Say the school board ultimately “over-represents” particular skin colors that are not white.  Leaving aside, for a moment, the fact that “people of color” don’t always have the same color.
          Would the next appointment then purposefully seek out someone who is “white”?

           

           
          Ignore

          1. David Greenwald

            You don’t need to define it. That’s why having elections is the best option – that way voters can determine who is most qualified by whatever criteria they determine relevant.

        3. Ron Oertel

          (One could also probably substitute “Asian” for white, in the example above.  Depending upon which sub-group of Asians we’re referring to.)

        4. Ron Oertel

          You don’t need to define it. That’s why having elections is the best option – that way voters can determine who is most qualified by whatever criteria they determine relevant.

          Voters (in general) are not usually “better” at making decisions based upon the criteria that Cindy and you prefer. Maybe in Davis they are, but not sure.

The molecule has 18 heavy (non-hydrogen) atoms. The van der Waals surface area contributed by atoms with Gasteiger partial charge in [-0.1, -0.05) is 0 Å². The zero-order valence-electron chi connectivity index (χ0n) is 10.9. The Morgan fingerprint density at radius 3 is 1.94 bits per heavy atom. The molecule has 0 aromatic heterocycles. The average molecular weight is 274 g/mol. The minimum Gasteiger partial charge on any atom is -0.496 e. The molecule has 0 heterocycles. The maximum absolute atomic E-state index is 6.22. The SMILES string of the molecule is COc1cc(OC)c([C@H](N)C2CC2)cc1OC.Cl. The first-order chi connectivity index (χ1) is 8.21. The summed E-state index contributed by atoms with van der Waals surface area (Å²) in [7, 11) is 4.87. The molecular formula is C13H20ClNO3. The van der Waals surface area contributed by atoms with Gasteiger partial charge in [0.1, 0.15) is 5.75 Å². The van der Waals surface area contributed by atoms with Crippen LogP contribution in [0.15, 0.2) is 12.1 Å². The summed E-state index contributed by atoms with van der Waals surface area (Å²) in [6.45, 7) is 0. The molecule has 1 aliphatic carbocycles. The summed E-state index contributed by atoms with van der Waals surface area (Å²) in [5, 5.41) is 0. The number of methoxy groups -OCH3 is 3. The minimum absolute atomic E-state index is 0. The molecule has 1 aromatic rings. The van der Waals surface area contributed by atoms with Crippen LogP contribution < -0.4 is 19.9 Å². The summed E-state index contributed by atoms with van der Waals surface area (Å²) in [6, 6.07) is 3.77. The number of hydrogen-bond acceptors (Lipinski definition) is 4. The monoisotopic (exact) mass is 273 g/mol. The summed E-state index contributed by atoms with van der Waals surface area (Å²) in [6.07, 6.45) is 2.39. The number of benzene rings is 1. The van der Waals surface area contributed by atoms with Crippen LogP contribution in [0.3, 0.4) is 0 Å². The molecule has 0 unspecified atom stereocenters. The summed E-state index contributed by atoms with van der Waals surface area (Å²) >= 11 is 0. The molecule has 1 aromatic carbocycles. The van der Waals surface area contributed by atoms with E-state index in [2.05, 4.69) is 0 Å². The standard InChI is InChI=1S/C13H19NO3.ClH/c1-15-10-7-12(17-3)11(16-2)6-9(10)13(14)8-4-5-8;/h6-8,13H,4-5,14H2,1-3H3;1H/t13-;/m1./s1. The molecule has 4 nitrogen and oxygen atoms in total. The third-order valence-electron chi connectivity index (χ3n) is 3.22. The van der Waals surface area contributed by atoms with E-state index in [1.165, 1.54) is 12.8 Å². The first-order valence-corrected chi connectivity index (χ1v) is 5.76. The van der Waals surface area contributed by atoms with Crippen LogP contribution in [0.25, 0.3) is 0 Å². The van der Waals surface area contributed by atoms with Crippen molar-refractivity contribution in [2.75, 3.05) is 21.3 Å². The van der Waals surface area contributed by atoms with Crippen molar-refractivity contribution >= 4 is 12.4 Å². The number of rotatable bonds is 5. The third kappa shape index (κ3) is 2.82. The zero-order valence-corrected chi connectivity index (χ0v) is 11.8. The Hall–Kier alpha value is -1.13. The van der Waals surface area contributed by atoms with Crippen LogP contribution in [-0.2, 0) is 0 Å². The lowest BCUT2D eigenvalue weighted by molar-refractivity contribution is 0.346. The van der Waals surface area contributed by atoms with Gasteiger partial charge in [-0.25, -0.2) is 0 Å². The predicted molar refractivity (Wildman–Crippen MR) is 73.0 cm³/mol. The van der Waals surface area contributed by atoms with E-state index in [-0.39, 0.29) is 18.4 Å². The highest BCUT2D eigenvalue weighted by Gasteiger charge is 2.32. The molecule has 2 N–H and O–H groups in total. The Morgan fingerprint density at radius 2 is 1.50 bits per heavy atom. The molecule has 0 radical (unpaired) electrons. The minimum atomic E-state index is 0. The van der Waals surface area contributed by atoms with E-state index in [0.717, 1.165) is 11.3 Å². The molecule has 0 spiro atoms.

But, I guess we’ll see.  Be sure to report which colors (and genders) win, so that we can know whether to celebrate or not.

          Maybe another photo like the one at the top of this article will help. In fact, I’d suggest that this be clarified before an election, for those not following that particular concern as closely.

      2. Tia Will

        Keith

        it’s certainly appalling that the most qualified person for the job was chosen.”

        You left out a key concept from David’s statement: “arguably”. Having held a position previously does not, IMO, automatically make one the most qualified to hold that position again. If that were true one would have to believe that all former mayors of Davis are more qualified than otherwise similarly qualified candidates regardless of the quality of their performance while in that position. I wonder how many would be willing to buy into that proposition,

        1. Bill Marshall

          I wonder how many would be willing to buy into that proposition

          Certainly, not I… have known too many people what have many years of experience, and those who have had one year of experience many times… big diff… gets to performance and quality thereof (which are also subjective, depending on the lenses folk wear)…

  5. Alan Miller

    The community in fact was already organizing and pushing for the board to appoint a woman of color.

    The community?   More accurately, some people in the community.

        1. Alan Miller